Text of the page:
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Malin Rönnblom launches Mainstreaming Politics:
Adelaide 28 May 2010
"I would like to start with expressing my sincere gratitude for the invitation to launch this book. It’s a privilege and an honour for me, both being able to read the book before everyone else and especially for having the opportunity to say some words about the book today.
I encountered the work of Carol quite many years ago now, and reading her 1999 book Women, Policy and Politics was a major eye-opener for me. It made me realise that policy studies actually could be both interesting and critical. This also led to me inviting Carol to Sweden 7 years ago. Although I’ve encountered the work of Joan, and especially her joint work with Carol, I never did meet Joan, which of course on a day like this feels both a bit odd and a bit sad. As I am just commencing a new project that concerns among other things the organisation of the university it would have been very fruitful and interesting to meet and discuss this with Joan, especially after reading Mainstreaming Politics. I can just say that reading the book gave me a glimpse of what must have been a very fruitful collaboration and that I’m grateful to Joan for making the final efforts that were needed to make this book possible, and to Carol for, on her own, having the courage and strength to finalise this book as a joint publication.
The book Mainstreaming Politics is in my view an immensely important contribution to the field of gender studies, both more generally because it addresses crucial questions of how to conceptualise gender, also in relation to the so called other dimensions of privilege and power such as ethnicity, race and class, and because it puts forward a gender analysis that reaches outside the empirical focus of this publication, and more specificly in relation to the quite broad field of studies on gender equality and gender mainstreaming, not least in the Nordic countries and Europe.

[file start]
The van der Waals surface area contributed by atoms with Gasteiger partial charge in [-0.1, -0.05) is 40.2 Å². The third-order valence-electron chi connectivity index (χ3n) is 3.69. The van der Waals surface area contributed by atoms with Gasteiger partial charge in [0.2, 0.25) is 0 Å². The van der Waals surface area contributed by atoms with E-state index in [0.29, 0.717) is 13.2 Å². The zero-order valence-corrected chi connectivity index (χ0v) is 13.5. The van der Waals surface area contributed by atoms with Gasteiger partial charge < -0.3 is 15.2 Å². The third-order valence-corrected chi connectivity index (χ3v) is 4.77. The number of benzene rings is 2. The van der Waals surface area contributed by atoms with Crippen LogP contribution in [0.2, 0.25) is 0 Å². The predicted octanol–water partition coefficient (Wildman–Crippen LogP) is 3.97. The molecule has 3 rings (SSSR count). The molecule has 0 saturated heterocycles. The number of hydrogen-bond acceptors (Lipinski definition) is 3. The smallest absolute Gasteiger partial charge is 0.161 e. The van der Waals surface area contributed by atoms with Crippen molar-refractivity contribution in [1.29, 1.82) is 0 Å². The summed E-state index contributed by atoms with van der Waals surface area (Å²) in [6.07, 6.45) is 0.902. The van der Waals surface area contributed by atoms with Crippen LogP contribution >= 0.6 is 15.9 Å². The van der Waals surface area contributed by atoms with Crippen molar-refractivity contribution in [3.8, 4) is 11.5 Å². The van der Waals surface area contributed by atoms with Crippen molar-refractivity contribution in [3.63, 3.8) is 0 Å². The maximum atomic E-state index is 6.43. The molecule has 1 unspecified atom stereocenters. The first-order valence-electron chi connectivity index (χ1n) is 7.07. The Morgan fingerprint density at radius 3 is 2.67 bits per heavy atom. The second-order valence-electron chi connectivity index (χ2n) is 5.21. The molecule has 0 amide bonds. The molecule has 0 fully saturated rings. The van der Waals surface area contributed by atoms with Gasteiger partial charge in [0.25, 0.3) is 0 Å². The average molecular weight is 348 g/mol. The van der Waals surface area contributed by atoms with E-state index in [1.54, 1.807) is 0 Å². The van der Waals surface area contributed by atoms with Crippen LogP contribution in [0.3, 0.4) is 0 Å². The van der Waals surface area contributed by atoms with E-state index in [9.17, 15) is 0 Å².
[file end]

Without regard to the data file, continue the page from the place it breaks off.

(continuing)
I would like to address three aspects of the book that I see as important, although I must admit that it was not easy to limit myself to three, but we are not really here to listen to me, but to socialise, have fun and celebrate the work of brilliant scholars, so I will try to stick to these three.
The first aspect is that the book starts from an understanding of policies as processes and policies as productive. This may sound self-evident but I still think that it is quite provocative to say that policies give shape to political problems, or as it is put in the book: “Policies do not simply ‘impact’ on people, they ‘create’ people.” You could also say that policy is never ‘done with’ or implemented once and for all; rather, policy is an ongoing process where both problems and subjects are constructed.
In the Introduction to the book Carol and Joan set out two central propositions:
- Policies are gendering practices, and hence it is essential that fundamental precepts in policy proposals be scrutinised for their gendering effects.
- The practice of gender analysis enables a politics of movement – a non-linear and unpredictable shifting of hearts and minds.
Mainstreaming Politics shows us the possibilities of applying a critical approach to policy and policy making, not seeing policy as something out there but as produced, also by us. Or, to quote the book: “ gender analysis processes need to provide scope for putting in question strategic policy goals and for attending to the ways in which policy produces gender.” This also points to the understanding of gender as a process, as doing gender, and how the doing also opens up spaces for undoing, for change.
I think that this book really shows us the creative and fruitful possibilities of critical policy analysis and critical organisation studies in both analysing policy and organisations but also in changing policy and organisations.